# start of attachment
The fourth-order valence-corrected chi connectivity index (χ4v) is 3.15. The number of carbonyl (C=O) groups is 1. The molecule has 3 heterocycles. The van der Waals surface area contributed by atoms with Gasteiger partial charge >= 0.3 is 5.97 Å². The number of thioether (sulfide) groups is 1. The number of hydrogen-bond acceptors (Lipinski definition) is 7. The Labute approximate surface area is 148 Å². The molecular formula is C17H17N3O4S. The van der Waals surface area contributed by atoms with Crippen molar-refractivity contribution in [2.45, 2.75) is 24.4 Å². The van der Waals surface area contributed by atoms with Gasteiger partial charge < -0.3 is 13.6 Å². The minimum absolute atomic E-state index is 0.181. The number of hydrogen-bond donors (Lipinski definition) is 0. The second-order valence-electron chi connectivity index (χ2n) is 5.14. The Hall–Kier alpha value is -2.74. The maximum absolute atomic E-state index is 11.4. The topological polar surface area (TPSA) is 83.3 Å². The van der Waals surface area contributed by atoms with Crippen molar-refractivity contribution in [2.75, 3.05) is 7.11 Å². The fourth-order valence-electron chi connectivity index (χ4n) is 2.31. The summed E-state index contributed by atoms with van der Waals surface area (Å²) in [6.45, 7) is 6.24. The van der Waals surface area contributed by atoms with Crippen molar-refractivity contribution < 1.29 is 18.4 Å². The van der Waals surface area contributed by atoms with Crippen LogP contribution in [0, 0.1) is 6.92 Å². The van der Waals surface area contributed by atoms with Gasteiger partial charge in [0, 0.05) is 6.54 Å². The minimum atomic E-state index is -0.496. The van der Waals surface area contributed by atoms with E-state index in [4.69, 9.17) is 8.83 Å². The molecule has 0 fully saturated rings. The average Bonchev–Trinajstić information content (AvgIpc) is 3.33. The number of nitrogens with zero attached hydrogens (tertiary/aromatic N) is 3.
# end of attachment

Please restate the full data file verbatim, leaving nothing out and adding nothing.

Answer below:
The fourth-order valence-corrected chi connectivity index (χ4v) is 3.15. The number of carbonyl (C=O) groups is 1. The molecule has 3 heterocycles. The van der Waals surface area contributed by atoms with Gasteiger partial charge >= 0.3 is 5.97 Å². The number of thioether (sulfide) groups is 1. The number of hydrogen-bond acceptors (Lipinski definition) is 7. The Labute approximate surface area is 148 Å². The molecular formula is C17H17N3O4S. The van der Waals surface area contributed by atoms with Crippen molar-refractivity contribution in [2.45, 2.75) is 24.4 Å². The van der Waals surface area contributed by atoms with Gasteiger partial charge < -0.3 is 13.6 Å². The minimum absolute atomic E-state index is 0.181. The number of hydrogen-bond donors (Lipinski definition) is 0. The second-order valence-electron chi connectivity index (χ2n) is 5.14. The Hall–Kier alpha value is -2.74. The maximum absolute atomic E-state index is 11.4. The topological polar surface area (TPSA) is 83.3 Å². The van der Waals surface area contributed by atoms with Crippen molar-refractivity contribution in [2.75, 3.05) is 7.11 Å². The fourth-order valence-electron chi connectivity index (χ4n) is 2.31. The summed E-state index contributed by atoms with van der Waals surface area (Å²) in [6.45, 7) is 6.24. The van der Waals surface area contributed by atoms with Crippen molar-refractivity contribution < 1.29 is 18.4 Å². The van der Waals surface area contributed by atoms with Crippen LogP contribution in [0, 0.1) is 6.92 Å². The van der Waals surface area contributed by atoms with Gasteiger partial charge in [0, 0.05) is 6.54 Å². The minimum atomic E-state index is -0.496. The van der Waals surface area contributed by atoms with E-state index in [4.69, 9.17) is 8.83 Å². The molecule has 0 fully saturated rings. The average Bonchev–Trinajstić information content (AvgIpc) is 3.33. The number of nitrogens with zero attached hydrogens (tertiary/aromatic N) is 3.